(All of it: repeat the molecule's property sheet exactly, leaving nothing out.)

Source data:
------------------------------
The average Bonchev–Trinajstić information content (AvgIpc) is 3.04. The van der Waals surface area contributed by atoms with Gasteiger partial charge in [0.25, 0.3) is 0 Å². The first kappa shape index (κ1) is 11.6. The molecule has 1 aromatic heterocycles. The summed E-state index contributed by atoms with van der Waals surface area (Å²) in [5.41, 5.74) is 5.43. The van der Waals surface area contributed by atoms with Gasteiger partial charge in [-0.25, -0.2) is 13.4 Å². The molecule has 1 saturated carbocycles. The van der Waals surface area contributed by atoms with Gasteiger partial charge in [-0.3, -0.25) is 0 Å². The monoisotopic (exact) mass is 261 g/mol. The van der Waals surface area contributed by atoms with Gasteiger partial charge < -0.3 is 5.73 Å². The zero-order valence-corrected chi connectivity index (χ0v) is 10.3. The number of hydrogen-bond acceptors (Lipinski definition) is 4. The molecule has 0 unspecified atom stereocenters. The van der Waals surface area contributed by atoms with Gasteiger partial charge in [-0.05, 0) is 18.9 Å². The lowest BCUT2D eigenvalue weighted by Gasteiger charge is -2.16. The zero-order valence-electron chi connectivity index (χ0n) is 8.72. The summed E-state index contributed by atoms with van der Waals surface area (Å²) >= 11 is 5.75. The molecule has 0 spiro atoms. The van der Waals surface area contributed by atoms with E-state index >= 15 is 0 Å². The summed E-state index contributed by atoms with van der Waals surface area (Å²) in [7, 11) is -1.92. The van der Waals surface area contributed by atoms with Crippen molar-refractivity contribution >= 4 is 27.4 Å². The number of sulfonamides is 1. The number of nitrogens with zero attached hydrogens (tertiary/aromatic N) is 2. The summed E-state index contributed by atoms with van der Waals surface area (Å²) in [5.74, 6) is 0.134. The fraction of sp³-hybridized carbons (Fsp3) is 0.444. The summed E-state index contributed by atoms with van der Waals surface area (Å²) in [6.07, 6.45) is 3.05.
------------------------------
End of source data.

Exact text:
The average Bonchev–Trinajstić information content (AvgIpc) is 3.04. The van der Waals surface area contributed by atoms with Gasteiger partial charge in [0.25, 0.3) is 0 Å². The first kappa shape index (κ1) is 11.6. The molecule has 1 aromatic heterocycles. The summed E-state index contributed by atoms with van der Waals surface area (Å²) in [5.41, 5.74) is 5.43. The van der Waals surface area contributed by atoms with Gasteiger partial charge in [-0.25, -0.2) is 13.4 Å². The molecule has 1 saturated carbocycles. The van der Waals surface area contributed by atoms with Gasteiger partial charge in [-0.3, -0.25) is 0 Å². The monoisotopic (exact) mass is 261 g/mol. The van der Waals surface area contributed by atoms with Gasteiger partial charge < -0.3 is 5.73 Å². The zero-order valence-corrected chi connectivity index (χ0v) is 10.3. The number of hydrogen-bond acceptors (Lipinski definition) is 4. The molecule has 0 unspecified atom stereocenters. The van der Waals surface area contributed by atoms with Gasteiger partial charge in [-0.05, 0) is 18.9 Å². The lowest BCUT2D eigenvalue weighted by Gasteiger charge is -2.16. The zero-order valence-electron chi connectivity index (χ0n) is 8.72. The summed E-state index contributed by atoms with van der Waals surface area (Å²) >= 11 is 5.75. The molecule has 0 spiro atoms. The van der Waals surface area contributed by atoms with E-state index >= 15 is 0 Å². The summed E-state index contributed by atoms with van der Waals surface area (Å²) in [7, 11) is -1.92. The van der Waals surface area contributed by atoms with Crippen molar-refractivity contribution >= 4 is 27.4 Å². The number of sulfonamides is 1. The number of nitrogens with zero attached hydrogens (tertiary/aromatic N) is 2. The summed E-state index contributed by atoms with van der Waals surface area (Å²) in [5.74, 6) is 0.134. The fraction of sp³-hybridized carbons (Fsp3) is 0.444. The summed E-state index contributed by atoms with van der Waals surface area (Å²) in [6.07, 6.45) is 3.05.